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The 1963 March on Washington

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Laila Blav

on 29 May 2014

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Transcript of The 1963 March on Washington

Key People
The 1963 March on Washington
It took place in Washington, D.C. on August 27-28, 1963.
200,000-300,000 Americans, of which 75-80 percent were black, headed to Washington on Tuesday, August 27, 1963.
On Wednesday, August 28, Martin Luther King, Jr., standing in front of the Lincoln Memorial, delivered his historic "I Have a Dream" speech in which he called for an end to racism.
These people marched to fight for economic equality, jobs, and freedom.
The march was put together by different groups who all had different goals going into the march.
Background
At the end of the Civil War, African-Americans had been legally freed from slavery, elevated to the status of citizens, and the men had been given full voting rights.
Still they faced economic and political repression. A system of legal discrimination, Jim Crow Laws, were prevalent in the South, ensuring that African-Americans remained as second class citizens.
They experienced discrimination in business and government. In some places they were legally allowed to vote but were prevented by violence and intimidation.
Twenty-one states prohibited interracial marriage.

Dr. Martin Luther King Jr.'s "I Have A Dream" Speech
By Laila Blavatnik and Ava Crnkovic-Rubsamen
The Facts
The Big Six were the six people who orchestrated the march. They were: A. Philip Randolph, James Farmer, John Lewis, Martin Luther King Jr., Roy Wilkins, and Whitney Young.
Martin Luther King Jr.'s speech was carried live by TV stations and is considered the most significant moment of the march.
President Kennedy was against this march and warned against "an atmosphere of intimidation" by bringing such a large group of people.

Photo Credits: Associated Press
Goal/Strategy
The planning of the march was started in December of 1962, by A. Phillip Randolph and his longtime associate Bayard Rustin.
Their focus was the lack of employment for blacks and striving for economic equality.
As the march progressed, the Big Six became the organizers that coordinated funds and messages.
The stated purposes of the march were: meaningful civil rights laws; ending racial segregation in public schools; protection for demonstrators against police brutality; a major public-works program to provide jobs; the passage of a law prohibiting racial discrimination in hiring; a $2 an hour minimum wage; and self-government for the District of Columbia,
A. Philip Randolph proposed a first march in 1941. But, President Franklin D. Roosevelt was not enthusiastic about the plan.
After many efforts to persuade Randolph and his fellow leaders that the march would be inadvisable, Roosevelt passed Executive Order 8802 in June 1941. This Executive Order prohibited discrimination by any defense contractors and establishing the Fair Employment Practices Committee (FEPC) to investigate charges of racial discrimination. Because of this, the March on Washington was canceled. This was a victory, but a small one. The FEPC went out of existence in 1946.
As people of color faced continuing discrimination in the post-war years, Randolph and his fellow leader met annually to reiterate the need for racial equality.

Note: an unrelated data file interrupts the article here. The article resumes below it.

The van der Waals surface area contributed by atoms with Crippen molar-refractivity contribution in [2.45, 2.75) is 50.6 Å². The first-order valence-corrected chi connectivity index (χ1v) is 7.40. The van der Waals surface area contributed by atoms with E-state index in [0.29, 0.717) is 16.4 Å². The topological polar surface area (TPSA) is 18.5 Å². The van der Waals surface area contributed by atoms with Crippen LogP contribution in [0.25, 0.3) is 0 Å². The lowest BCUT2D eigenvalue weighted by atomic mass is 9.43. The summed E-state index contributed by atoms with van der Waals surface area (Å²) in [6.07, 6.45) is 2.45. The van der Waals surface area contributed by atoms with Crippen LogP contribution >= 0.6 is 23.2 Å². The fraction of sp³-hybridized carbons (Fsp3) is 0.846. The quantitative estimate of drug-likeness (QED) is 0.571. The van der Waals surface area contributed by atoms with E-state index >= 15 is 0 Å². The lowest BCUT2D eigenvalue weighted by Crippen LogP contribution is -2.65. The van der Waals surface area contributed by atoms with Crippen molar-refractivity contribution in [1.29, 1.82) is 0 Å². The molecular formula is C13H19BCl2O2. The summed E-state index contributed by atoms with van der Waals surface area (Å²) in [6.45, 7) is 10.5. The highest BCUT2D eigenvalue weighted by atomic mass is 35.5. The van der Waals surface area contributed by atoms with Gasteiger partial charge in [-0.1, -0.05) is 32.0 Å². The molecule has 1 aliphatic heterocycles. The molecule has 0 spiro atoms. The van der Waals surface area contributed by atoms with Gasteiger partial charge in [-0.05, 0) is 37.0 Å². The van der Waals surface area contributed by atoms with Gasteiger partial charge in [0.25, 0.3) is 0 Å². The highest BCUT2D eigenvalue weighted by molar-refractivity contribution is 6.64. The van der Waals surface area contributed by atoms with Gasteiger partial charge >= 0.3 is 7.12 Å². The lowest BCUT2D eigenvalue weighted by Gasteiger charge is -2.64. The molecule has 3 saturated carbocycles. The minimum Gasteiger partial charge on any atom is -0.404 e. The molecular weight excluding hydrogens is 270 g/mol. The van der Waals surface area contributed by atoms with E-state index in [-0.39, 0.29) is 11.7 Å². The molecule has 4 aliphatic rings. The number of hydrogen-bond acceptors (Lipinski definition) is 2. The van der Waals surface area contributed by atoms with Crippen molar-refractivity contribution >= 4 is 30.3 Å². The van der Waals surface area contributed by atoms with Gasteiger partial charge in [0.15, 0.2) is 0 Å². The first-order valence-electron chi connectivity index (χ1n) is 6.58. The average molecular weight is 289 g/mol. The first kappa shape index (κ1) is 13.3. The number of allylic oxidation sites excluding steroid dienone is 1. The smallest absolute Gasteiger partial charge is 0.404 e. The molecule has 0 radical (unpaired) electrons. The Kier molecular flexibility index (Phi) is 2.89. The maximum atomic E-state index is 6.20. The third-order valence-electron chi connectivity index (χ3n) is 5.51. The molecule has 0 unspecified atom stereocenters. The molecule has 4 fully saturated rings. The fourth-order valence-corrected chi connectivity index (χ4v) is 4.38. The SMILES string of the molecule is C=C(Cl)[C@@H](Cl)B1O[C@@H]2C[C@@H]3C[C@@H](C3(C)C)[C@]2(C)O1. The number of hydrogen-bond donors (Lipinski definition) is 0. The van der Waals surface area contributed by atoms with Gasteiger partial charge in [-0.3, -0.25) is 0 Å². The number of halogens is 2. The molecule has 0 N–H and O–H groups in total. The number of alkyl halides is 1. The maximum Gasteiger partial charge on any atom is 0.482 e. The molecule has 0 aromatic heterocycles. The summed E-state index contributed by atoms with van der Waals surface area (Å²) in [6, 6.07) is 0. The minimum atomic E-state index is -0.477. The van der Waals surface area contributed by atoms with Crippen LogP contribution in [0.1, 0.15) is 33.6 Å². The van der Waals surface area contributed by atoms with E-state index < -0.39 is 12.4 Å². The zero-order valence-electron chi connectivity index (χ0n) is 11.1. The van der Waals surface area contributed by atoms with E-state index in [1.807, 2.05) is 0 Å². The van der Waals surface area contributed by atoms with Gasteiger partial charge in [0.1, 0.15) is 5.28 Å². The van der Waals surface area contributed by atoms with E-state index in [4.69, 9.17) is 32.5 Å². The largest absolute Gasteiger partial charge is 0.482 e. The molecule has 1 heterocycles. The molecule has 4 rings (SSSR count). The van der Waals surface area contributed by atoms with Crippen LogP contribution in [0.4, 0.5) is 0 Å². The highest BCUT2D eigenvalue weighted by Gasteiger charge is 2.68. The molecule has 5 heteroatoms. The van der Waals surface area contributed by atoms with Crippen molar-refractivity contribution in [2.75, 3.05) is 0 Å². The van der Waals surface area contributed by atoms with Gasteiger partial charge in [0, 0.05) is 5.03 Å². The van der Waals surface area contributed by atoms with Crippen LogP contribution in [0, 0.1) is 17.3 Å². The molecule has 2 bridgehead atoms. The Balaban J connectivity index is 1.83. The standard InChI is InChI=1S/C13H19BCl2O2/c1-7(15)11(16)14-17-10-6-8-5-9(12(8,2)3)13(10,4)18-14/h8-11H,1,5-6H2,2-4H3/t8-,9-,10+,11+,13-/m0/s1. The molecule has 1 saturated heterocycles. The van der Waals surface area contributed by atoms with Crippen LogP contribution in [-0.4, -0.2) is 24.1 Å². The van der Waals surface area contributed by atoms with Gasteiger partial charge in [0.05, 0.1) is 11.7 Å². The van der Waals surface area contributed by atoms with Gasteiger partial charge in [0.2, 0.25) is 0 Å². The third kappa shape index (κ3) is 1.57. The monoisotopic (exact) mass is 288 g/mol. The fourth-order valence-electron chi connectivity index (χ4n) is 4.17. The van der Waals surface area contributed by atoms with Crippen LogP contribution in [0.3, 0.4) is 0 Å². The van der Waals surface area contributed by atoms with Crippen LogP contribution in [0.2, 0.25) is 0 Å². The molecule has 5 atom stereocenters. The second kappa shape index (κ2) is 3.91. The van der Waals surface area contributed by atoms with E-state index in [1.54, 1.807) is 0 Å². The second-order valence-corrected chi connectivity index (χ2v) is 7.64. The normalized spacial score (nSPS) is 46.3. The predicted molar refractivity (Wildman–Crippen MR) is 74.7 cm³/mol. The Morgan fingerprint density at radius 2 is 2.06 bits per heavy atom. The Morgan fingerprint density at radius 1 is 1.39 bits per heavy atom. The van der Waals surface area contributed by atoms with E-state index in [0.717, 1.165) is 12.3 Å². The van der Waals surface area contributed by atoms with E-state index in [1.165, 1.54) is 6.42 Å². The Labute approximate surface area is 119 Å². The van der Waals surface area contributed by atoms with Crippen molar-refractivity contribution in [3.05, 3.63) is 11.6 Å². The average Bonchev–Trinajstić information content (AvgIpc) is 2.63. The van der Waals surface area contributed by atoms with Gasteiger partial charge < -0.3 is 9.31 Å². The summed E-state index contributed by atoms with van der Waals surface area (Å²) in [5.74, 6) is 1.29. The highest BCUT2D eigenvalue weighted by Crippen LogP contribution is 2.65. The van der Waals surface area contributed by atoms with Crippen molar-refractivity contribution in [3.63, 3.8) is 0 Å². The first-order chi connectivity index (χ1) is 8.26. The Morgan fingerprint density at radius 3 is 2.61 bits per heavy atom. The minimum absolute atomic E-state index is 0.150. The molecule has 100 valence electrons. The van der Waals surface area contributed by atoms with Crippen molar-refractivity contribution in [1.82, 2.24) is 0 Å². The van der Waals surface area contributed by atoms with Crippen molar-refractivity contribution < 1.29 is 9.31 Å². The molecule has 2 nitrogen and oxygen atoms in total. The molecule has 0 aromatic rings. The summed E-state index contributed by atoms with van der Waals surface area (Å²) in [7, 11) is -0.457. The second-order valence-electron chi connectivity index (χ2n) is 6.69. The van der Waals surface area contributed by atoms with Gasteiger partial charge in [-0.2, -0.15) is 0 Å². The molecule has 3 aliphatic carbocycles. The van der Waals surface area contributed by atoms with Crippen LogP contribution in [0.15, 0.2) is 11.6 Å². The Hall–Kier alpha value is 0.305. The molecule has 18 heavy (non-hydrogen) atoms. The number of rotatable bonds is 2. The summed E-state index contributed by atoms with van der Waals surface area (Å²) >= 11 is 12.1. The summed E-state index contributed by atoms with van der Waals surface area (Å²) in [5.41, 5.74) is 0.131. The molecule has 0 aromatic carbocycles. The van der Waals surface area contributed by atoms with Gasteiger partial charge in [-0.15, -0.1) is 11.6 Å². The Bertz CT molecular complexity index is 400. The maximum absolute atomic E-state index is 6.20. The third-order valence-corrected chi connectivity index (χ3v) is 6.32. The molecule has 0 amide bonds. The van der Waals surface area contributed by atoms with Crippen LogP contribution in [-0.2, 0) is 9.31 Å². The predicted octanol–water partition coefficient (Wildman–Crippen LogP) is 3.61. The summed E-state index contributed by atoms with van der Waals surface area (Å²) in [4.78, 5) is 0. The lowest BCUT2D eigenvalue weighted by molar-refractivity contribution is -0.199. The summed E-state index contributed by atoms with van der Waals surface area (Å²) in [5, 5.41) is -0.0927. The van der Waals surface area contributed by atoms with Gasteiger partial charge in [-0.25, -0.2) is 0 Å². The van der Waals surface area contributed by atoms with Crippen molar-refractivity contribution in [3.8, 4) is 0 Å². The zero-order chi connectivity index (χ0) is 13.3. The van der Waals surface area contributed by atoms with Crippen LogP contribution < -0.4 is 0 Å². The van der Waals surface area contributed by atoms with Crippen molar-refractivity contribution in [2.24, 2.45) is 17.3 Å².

In the 1960s, the Civil Rights Movement transformed the political climate. Randolph began to plan a new March on Washington in 1963.
Obstacles
The Outcome of the March on Washington was a raised awareness for the problems of racial inequality.
After the March, political leaders were more active in trying to get Civil Rights Acts passed.
It was very successful and is known as one of the largest political rallies for human rights in United States history.
According to the New York Times, "It was the greatest assembly for a redress of grievances this capital has ever seen." (6)
Outcome
Impact/Legacy
In the months after the march, ongoing demonstrations, like the Selma to Montgomery marches, continued to pressure political leaders to act. Following President Kennedy’s assassination on November 22, 1963, President Lyndon Johnson was able to break through the legislative stalemate of Congress and pass Civil Rights Act of 1964 and the Voting Rights Act of 1965.
These were both huge turning points in the Civil Rights Movement.
1)http://mlk-kpp01.stanford.edu/index.php/encyclopedia/encyclopedia/enc_march_on_washington_for_jobs_and_freedom/
2)http://en.wikipedia.org/wiki/March_on_Washington_for_Jobs_and_Freedom
3)http://americanhistory.si.edu/changing-america-emancipation-proclamation-1863-and-march-washington-1963/1963/legacy-and-impact
Sources

Primary Sources:
5) Original footage from "I Have A Dream" Speech
6) New York Times Original Report of the March on Washington: http://s3.documentcloud.org/documents/777952/new-york-times-coverage-of-the-march-on-washington.pdf
4) http://www.history.com/topics/black-history/march-on-washington
Richard C. Hoagland
Questions
How did JFK's opposition to the March reflect upon his beliefs during his presidency?

JFK's opposition spoke about how he didn't take the Civil Rights movement seriously and didn't strive to make significant change for the black community. He was anti-segregation, but feared backlash from southern voters if he took a stance against discrimination of blacks.
What lessons were learned by American society by the success of the March on Washington?

The March on Washington was extremely influential on other activist groups, including women's rights and gay rights. It proved to society how not only were American ideals real, but you could stand up to the Government, have a voice, and make a change in your country. It also showed how the Civil Rights movement was very real, and it was a problem that had to be addressed by political leaders.
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